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WEI Heads to Court to Protect Antioch's Communities and Wildlife

On Friday, January 21, the Wild Equity Institute will appear in court to protect human health and endangered species. You can attend the oral argument: it is scheduled to start at 9 a.m. in courtroom 10 on the 19th floor of the United States District Court for the Northern District of California.

The lawsuit involves PG&E’s Gateway Generating Station, a natural gas power plant in Antioch. Because of several miscues by regulatory agencies and calculated risks taken by PG&E, the power plant was constructed and continues to operate without federal air pollution permits. Community groups concerned about the power plant’s pollution discovered that the requisite permits weren’t in place, and brought suit to demand pollution reductions to protect human health. Unfortunately, the EPA is now attempting to cut a sweetheart deal with PG&E over the legal violation: without first considering the impacts of this deal on endangered species at the Antioch Dunes National Wildlife Refuge, including the Lange’s Metalmark Butterfly, the Contra Costa Wallflower, and the Antioch Dunes Evening Primrose.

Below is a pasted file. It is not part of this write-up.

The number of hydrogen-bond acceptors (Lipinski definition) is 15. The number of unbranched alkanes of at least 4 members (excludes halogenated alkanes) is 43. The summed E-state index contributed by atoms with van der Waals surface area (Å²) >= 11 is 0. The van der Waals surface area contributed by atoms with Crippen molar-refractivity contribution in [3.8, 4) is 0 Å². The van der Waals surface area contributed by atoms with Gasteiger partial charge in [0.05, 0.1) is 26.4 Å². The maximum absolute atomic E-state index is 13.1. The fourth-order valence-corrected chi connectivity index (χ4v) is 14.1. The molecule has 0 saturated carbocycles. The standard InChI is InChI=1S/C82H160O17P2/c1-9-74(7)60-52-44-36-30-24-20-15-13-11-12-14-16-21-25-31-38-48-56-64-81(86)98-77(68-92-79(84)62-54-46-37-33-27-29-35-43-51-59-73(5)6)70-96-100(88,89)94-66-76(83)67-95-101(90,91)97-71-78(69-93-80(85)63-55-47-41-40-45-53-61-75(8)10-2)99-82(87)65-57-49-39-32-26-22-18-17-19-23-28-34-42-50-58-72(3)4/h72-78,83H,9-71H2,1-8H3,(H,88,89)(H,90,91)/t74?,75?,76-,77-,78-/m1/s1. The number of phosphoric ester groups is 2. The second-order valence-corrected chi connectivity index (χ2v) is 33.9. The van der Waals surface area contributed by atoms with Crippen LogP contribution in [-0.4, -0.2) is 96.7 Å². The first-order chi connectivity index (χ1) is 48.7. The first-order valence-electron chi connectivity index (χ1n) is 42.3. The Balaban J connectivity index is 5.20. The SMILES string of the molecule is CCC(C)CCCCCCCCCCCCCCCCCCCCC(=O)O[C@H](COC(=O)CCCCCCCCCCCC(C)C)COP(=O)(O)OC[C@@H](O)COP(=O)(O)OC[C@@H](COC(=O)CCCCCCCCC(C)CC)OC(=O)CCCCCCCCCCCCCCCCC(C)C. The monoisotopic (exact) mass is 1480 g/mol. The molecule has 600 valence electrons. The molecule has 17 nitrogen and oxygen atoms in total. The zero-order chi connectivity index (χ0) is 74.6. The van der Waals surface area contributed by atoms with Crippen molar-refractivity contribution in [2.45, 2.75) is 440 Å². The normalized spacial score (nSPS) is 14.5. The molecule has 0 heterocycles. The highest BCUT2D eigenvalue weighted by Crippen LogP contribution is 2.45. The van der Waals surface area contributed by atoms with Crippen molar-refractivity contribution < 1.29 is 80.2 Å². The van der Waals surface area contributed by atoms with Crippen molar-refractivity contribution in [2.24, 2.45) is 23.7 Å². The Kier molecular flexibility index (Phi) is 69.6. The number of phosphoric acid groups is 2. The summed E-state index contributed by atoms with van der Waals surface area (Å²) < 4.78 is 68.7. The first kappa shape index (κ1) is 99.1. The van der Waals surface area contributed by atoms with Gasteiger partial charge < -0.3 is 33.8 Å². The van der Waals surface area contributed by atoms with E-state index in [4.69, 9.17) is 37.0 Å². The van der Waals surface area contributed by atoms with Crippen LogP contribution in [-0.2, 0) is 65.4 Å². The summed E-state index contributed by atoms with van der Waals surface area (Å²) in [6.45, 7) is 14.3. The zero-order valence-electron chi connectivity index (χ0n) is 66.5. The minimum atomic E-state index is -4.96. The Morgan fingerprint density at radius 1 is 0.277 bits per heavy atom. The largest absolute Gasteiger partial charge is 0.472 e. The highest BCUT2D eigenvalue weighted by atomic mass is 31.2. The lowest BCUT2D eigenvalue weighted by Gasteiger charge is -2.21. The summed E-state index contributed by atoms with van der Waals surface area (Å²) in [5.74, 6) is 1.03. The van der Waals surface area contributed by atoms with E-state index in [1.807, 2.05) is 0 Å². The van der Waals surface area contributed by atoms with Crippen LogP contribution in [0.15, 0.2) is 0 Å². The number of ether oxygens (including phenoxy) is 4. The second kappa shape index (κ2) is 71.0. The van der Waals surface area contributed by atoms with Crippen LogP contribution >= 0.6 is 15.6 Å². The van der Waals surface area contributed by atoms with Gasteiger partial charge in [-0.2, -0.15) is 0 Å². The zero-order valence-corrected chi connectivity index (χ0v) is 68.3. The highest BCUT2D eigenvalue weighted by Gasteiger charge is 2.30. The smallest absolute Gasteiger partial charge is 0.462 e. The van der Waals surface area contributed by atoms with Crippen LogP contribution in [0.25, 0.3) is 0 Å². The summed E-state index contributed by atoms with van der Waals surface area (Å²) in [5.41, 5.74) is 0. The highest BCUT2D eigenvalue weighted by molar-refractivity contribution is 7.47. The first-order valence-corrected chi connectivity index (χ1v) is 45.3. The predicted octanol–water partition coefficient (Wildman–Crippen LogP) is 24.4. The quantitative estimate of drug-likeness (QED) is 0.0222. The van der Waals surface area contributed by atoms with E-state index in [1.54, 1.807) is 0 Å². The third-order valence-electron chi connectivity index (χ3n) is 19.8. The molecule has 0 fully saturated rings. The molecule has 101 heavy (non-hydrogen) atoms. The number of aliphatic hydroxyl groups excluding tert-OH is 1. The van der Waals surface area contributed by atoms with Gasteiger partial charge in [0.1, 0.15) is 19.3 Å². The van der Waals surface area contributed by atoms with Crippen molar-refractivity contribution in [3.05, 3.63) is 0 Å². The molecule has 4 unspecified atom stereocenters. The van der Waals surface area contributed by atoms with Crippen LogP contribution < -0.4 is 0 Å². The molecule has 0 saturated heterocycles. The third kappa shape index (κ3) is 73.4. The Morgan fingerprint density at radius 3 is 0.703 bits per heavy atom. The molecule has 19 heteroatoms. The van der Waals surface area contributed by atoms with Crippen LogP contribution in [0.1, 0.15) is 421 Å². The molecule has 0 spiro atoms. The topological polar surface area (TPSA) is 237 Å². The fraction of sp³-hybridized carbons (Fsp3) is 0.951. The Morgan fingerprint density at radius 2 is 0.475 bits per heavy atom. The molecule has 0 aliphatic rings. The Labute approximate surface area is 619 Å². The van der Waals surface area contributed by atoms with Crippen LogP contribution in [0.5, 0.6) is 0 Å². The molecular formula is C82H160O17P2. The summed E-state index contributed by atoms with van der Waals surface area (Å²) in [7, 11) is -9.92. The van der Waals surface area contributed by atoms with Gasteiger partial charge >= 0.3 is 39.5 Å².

This is a serious concern because the same pollution that is impacting human health is also polluting endangered species habitats at the Refuge, which is less than 1 mile from the power plant. Nitrogen emissions from the power plant change the chemical composition of the dune soil, creating favorable conditions for invasive weeds. These weeds crowd out the endangered plants and the host plant for the Lange’s Metalmark Butterfly. The Butterfly, already on the precipice of extinction, is closely associated with its host plant, and when the host plant is crowded out the Butterfly’s population plummets even further.